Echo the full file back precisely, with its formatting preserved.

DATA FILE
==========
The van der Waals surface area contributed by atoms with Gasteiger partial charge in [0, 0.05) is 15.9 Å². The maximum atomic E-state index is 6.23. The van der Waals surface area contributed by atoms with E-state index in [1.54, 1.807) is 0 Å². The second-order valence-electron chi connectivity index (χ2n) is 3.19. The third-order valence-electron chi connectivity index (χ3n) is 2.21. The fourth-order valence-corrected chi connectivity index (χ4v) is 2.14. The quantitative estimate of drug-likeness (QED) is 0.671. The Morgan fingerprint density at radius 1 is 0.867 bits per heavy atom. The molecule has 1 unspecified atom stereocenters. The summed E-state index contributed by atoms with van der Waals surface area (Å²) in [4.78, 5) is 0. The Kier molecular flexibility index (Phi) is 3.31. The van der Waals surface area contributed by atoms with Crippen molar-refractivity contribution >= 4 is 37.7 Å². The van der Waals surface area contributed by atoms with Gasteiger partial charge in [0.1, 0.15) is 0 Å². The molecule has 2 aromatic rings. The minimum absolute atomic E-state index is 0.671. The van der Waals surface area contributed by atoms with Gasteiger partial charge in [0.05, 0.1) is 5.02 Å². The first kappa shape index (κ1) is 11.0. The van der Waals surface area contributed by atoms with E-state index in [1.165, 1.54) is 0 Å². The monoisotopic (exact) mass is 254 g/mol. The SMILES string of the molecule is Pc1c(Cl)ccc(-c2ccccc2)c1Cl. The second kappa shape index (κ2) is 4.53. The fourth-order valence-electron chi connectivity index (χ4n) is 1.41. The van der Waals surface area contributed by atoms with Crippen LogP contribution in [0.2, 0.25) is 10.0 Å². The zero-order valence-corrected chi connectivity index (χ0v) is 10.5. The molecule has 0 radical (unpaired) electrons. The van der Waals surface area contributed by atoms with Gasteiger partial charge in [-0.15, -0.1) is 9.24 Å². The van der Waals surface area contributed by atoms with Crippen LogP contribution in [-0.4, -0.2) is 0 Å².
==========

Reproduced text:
The van der Waals surface area contributed by atoms with Gasteiger partial charge in [0, 0.05) is 15.9 Å². The maximum atomic E-state index is 6.23. The van der Waals surface area contributed by atoms with E-state index in [1.54, 1.807) is 0 Å². The second-order valence-electron chi connectivity index (χ2n) is 3.19. The third-order valence-electron chi connectivity index (χ3n) is 2.21. The fourth-order valence-corrected chi connectivity index (χ4v) is 2.14. The quantitative estimate of drug-likeness (QED) is 0.671. The Morgan fingerprint density at radius 1 is 0.867 bits per heavy atom. The molecule has 1 unspecified atom stereocenters. The summed E-state index contributed by atoms with van der Waals surface area (Å²) in [4.78, 5) is 0. The Kier molecular flexibility index (Phi) is 3.31. The van der Waals surface area contributed by atoms with Crippen molar-refractivity contribution >= 4 is 37.7 Å². The van der Waals surface area contributed by atoms with Gasteiger partial charge in [0.1, 0.15) is 0 Å². The molecule has 2 aromatic rings. The minimum absolute atomic E-state index is 0.671. The van der Waals surface area contributed by atoms with Gasteiger partial charge in [0.05, 0.1) is 5.02 Å². The first kappa shape index (κ1) is 11.0. The van der Waals surface area contributed by atoms with E-state index in [1.165, 1.54) is 0 Å². The monoisotopic (exact) mass is 254 g/mol. The SMILES string of the molecule is Pc1c(Cl)ccc(-c2ccccc2)c1Cl. The second kappa shape index (κ2) is 4.53. The fourth-order valence-electron chi connectivity index (χ4n) is 1.41. The van der Waals surface area contributed by atoms with Crippen LogP contribution in [0.2, 0.25) is 10.0 Å². The zero-order valence-corrected chi connectivity index (χ0v) is 10.5. The molecule has 0 radical (unpaired) electrons. The van der Waals surface area contributed by atoms with Gasteiger partial charge in [-0.15, -0.1) is 9.24 Å². The van der Waals surface area contributed by atoms with Crippen LogP contribution in [-0.4, -0.2) is 0 Å².